Last weekend brought two hot acts to the stage for Philly dance party institution Making Time. After missing Neon Indian’s set at the Barbary a few months ago there was no way I was going to miss them again. Alan Palomo brought his full crew with him and let loose their space pop synth navigated jams. Neon Indian’s album Psychic Chasm is the ideal fodder for your home dance party needs but when they bring it to the stage they push and pull at their tracks in just the right ways to create a unique experience that truly rowdies up the crowd. They kept it short, hitting all the popular points like Deadbeat Summer, but promised to come back again soon since they’re making the obligatory indie band move to Brooklyn. Judging from their presence on the Late Night TV circuit I’d venture a guess that the next time they come through town it’ll be at a larger venue. Glad I saw them when I did.
Memory Tapes quickly made their way to the stage after Neon Indian and soon held the attention of all in the room. I was expecting a simple replay of what you get from their recorded stuff – this wouldn’t have been bad at all since Making Time is, at its core, a dance party and Memory Tapes have mastered a real nice funky smooth dance vibe – but I was elated to find a far more dynamic set. New Jersey native Davey Hawk, while backed by a good bit of electronic instrumental support, also had a tight live drum accompanying his guitar lead. The nuance of Memory Tapes’ arrangements really popped in the live delivery. They satisfied the movers in the crowd by remaining incredibly danceable while those there to watch got plenty to enjoy. It was a very satiating performance and perfect for the Making Time standard.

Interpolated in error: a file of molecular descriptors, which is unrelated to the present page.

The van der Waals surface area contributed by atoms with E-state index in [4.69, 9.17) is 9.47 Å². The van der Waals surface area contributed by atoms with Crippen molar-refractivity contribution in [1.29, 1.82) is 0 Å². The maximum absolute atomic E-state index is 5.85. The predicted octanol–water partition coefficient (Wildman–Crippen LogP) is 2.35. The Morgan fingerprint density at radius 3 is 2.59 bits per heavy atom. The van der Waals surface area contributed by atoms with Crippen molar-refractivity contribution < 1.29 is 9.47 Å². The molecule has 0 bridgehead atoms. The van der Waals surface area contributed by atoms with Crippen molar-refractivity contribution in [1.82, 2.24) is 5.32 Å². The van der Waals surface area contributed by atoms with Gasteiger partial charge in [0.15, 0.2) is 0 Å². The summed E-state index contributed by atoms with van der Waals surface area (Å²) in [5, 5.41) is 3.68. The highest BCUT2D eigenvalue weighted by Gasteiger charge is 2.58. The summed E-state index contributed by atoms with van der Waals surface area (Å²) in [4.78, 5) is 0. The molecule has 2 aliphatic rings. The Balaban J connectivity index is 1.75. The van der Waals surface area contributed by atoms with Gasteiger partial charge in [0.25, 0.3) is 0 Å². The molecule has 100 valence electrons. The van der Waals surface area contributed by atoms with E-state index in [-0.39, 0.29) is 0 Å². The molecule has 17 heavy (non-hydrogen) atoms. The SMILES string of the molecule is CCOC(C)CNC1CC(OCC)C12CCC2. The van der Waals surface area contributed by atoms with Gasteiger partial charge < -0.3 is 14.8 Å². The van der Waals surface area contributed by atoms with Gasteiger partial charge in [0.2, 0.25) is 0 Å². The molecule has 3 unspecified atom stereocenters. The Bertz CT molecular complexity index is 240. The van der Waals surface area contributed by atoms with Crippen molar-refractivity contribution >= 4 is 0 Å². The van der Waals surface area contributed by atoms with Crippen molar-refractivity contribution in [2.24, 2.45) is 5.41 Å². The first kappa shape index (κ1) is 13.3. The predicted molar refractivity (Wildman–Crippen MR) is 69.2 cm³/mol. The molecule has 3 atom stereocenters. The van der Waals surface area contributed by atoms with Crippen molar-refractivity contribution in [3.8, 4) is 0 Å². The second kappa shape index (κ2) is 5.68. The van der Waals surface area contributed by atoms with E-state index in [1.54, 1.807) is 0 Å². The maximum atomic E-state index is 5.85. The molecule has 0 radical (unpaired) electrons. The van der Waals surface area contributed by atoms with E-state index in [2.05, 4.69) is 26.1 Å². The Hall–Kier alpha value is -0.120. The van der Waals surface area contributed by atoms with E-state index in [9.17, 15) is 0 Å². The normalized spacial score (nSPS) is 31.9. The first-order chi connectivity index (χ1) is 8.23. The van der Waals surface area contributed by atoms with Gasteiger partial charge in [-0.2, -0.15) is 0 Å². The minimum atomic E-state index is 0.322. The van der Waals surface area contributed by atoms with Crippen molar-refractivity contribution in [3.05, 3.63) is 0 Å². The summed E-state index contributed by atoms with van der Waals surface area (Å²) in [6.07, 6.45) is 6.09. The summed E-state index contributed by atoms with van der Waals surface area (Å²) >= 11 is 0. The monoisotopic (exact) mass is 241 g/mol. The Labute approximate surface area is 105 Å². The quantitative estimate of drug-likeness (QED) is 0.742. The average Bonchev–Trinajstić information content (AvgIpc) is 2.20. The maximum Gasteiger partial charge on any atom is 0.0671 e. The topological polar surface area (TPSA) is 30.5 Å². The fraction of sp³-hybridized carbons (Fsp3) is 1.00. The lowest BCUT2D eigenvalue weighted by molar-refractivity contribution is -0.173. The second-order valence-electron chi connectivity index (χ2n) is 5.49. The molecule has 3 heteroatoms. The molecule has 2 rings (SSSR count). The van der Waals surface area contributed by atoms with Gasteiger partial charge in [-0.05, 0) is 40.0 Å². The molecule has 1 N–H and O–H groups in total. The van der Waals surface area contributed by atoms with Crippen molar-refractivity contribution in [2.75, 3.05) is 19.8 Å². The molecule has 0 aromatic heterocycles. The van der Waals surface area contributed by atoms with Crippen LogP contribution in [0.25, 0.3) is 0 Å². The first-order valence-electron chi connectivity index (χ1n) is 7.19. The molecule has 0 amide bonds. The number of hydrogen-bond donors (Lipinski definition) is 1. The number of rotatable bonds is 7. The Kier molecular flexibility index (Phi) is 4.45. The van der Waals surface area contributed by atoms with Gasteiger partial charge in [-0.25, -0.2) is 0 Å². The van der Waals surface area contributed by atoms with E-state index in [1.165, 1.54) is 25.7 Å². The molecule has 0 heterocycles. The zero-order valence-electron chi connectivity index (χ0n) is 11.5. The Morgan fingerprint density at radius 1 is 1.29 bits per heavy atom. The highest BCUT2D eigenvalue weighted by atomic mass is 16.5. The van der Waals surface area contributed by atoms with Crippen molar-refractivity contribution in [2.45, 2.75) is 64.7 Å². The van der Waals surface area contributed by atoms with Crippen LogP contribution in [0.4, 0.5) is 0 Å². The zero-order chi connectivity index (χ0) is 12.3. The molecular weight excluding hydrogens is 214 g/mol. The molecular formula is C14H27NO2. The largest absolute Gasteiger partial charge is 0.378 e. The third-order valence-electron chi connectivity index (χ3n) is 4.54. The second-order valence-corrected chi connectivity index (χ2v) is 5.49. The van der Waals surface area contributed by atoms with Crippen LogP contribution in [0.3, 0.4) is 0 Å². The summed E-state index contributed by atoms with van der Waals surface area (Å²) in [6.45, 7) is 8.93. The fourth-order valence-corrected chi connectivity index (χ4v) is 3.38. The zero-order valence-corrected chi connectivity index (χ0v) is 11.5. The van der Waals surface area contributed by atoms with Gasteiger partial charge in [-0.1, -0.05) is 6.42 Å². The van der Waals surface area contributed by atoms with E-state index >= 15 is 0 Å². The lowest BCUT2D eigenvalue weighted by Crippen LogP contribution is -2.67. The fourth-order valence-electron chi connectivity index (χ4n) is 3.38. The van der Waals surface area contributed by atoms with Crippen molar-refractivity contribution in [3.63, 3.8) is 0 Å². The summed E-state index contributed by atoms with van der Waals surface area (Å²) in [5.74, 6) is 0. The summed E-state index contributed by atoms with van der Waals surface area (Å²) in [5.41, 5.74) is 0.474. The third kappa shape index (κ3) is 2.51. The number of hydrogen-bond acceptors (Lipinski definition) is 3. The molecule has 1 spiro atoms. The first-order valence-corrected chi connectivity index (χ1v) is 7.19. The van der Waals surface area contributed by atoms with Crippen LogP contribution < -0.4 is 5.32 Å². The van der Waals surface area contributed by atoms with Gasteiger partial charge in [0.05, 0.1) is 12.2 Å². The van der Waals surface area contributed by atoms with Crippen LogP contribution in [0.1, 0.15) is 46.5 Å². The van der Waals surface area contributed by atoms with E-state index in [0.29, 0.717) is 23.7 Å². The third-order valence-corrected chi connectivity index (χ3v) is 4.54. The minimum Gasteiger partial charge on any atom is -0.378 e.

Last week brought Animal Tropical & Freelance Whales, two very fresh groups, to Kungfu Necktie for a rollicking good time. Going in I knew very little about Animal Tropical – for example, that it’s Ah-nee-Mal Tro-pee-Kal - so I was unprepared for the frenzied punkish energy this Miami quartet unleashes during their set. The abstract psych vibe of the music was punctuated by the most fabulous hand gestures by any performer I’ve seen, quite possibly ever. Despite a broken keyboard the lead singer kept the show going; delivering a unique vocal style I can only describe as a mix of scat and slam poetry. While that description denotes a degree of chaos Animal Tropical’s brilliance lies is in their ability to put it out there and still maintain a sense of control. The full package melds a lot of influences and techniques together to create a very distinct sound and an incredibly pleasing live show. I’m eager for them to return so I can get another Tropical fix.
Freelance Whales, one of the rapidly trending bands on the east coast indie scene, brought their plucky troupe to the stage next. Playing pretty much anything they can get their hands on to create a hodgepodge symphony that, when layered under their dexterous lyrical stylings puts forth on hell of a mesmerizing show. As the groups members float around the numerous instruments on stage – changing location with every song – they maintained a consistant thread of tautly harmonized vocals. Hearing Freelance Whales perform live really brought a new weight to their stellar lyrics. While the music doddles between sweet and romantic to playful they manage to steer clear of the precious “twee” territory by keeping things simple and grounded. All five group members were having a good time with each other, which quickly spread into the crowd loosening a few hip shakes from the packed house. Working through most of the tracks on the new album Weathervane during their set Freelance Whales proved they are worth every bit of their buzz. They will be back on March 5th with Cymbals Eat Guitars and Bear In Heaven, get your tickets now.